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About Utah: Sigurd's wells prove Utah is oil country

SIGURD, Sevier County — About three miles south of this farming community of 430 people, on the way to Fish Lake and, beyond that, Capitol Reef, the oil wells stick out like, well, like city people.

You couldn't miss them if you tried. It's like you turned the corner and there's Houston.

Welcome to the first oil boom in Utah in at least 25 years and the first in Sevier County since the dinosaurs died. Over the course of the past two years, the Wolverine Oil & Gas Corp., a Michigan-based company, has struck it rich with seven wells now in operation, another three ready to come on line and who knows how many more after that.

Upwards of 15 tanker trucks a day leave the Covenant Field Wells loaded with upwards of 3,000 barrels of crude. By the end of the year, as the new wells begin producing, that figure could be up to 4,000 barrels and beyond.

That'll run a lot of tractors.

If you drive by the new landscape, however, know this: You cannot fill up at the factory.

I found this out the hard way when I pulled up in my Subaru and asked Tony Cook, the products foreman, if I could fill my tank right there at the well. By avoiding all the middlemen, who knew how much a person could save.

Tony just laughed.

"I've lived in towns with refineries, and the price is still higher than anywhere else," he said. "It just doesn't work that way."

"Unfortunately, it doesn't come out of the ground already refined," added Paul Spiering, Wolverine Gas & Oil's district manager.

That doesn't mean the local citizenry isn't excited about oil in the back yard, however. Spiering cited a study conducted by local officials that showed 91 percent of area residents support the ongoing oil and gas development.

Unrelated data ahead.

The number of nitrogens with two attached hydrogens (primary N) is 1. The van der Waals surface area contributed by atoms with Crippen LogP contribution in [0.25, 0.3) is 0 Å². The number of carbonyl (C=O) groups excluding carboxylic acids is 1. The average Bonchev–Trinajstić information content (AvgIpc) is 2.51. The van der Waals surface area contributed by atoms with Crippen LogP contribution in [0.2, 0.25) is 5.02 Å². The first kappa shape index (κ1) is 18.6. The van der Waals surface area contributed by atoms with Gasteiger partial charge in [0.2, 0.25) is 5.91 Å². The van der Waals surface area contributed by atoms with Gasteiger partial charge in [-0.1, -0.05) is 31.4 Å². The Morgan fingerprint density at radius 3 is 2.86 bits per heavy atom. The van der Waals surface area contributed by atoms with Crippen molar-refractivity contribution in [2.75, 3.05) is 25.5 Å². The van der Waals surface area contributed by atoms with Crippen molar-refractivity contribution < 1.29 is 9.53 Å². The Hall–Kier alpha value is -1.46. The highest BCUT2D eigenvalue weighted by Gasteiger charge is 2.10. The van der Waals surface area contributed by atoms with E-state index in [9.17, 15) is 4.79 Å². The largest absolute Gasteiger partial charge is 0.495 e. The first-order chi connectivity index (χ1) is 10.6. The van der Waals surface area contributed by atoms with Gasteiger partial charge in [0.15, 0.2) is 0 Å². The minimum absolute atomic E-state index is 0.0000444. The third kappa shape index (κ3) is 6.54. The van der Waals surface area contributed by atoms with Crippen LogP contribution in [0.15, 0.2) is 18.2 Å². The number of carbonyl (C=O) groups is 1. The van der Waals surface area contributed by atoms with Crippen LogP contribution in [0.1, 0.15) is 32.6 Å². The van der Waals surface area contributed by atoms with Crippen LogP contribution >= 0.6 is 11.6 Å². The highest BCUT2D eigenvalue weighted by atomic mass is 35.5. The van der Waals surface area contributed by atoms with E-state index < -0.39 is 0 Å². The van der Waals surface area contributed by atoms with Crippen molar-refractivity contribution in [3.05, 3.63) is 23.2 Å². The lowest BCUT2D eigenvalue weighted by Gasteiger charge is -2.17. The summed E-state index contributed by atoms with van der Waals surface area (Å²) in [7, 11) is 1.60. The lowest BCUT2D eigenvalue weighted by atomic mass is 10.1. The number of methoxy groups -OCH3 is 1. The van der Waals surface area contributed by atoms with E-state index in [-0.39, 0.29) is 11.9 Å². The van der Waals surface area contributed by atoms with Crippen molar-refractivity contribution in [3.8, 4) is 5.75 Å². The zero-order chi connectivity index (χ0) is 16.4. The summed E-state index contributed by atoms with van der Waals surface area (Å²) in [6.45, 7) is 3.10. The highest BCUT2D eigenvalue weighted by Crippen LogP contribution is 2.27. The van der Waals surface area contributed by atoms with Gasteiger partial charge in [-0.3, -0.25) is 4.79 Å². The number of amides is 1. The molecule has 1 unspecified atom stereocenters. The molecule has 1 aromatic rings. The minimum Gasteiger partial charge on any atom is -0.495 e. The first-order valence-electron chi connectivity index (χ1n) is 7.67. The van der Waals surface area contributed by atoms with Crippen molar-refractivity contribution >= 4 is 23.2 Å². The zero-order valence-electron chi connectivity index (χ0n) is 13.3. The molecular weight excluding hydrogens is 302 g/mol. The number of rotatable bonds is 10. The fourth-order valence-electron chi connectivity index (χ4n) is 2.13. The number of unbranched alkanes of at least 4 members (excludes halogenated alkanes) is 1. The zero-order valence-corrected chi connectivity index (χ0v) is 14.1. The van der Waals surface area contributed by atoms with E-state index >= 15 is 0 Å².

The statistic takes on added meaning when stacked alongside recent census information that shows that the median annual household income in the area is slightly less than $33,000 and 11.2 percent of the population falls below the poverty line.

"People are generally enthusiastic about what we're doing," Spiering said. "We have people asking us all the time, 'Hey, can you put one of those rigs in my front yard?' "

Exactly how big Covenant Fields will become and how long the boom will last is anyone's guess. As Standard Oil Co. could attest, finding oil isn't an exact science.

It was Standard that first acquired rights to explore the area in and around Sigurd half-a-century ago. One well was drilled in 1957 and a second in 1981. Both were dry. In 2000, Chevron Oil, a Standard subsidiary, sold area rights to Wolverine.

"They probably wish they'd looked at it harder," said Spiering.

The oil man quickly added that the Sigurd find is hardly world-shattering news in the energy business. "Compared to the daily consumption of the whole United States, it's still just a drop in that bucket," he said.

But a drop in the bucket is bigger than no drop at all. The bottom line is that Sigurd is now in the oil business, and just as prices at the pump are cruising past $3 a gallon.

"We're new and we're substantial," is how Jan Dastrup, the office manager at Wolverine's field office in Richfield, proudly put it.

"I think we're good for 30 years and then some," said Tony Cook.

Oil! In Sigurd! Kind of rolls right off your tongue, doesn't it?


Lee Benson's column runs Sunday, Monday, Wednesday and Friday. Please send e-mail to benson@desnews.com and faxes to 801-237-2527.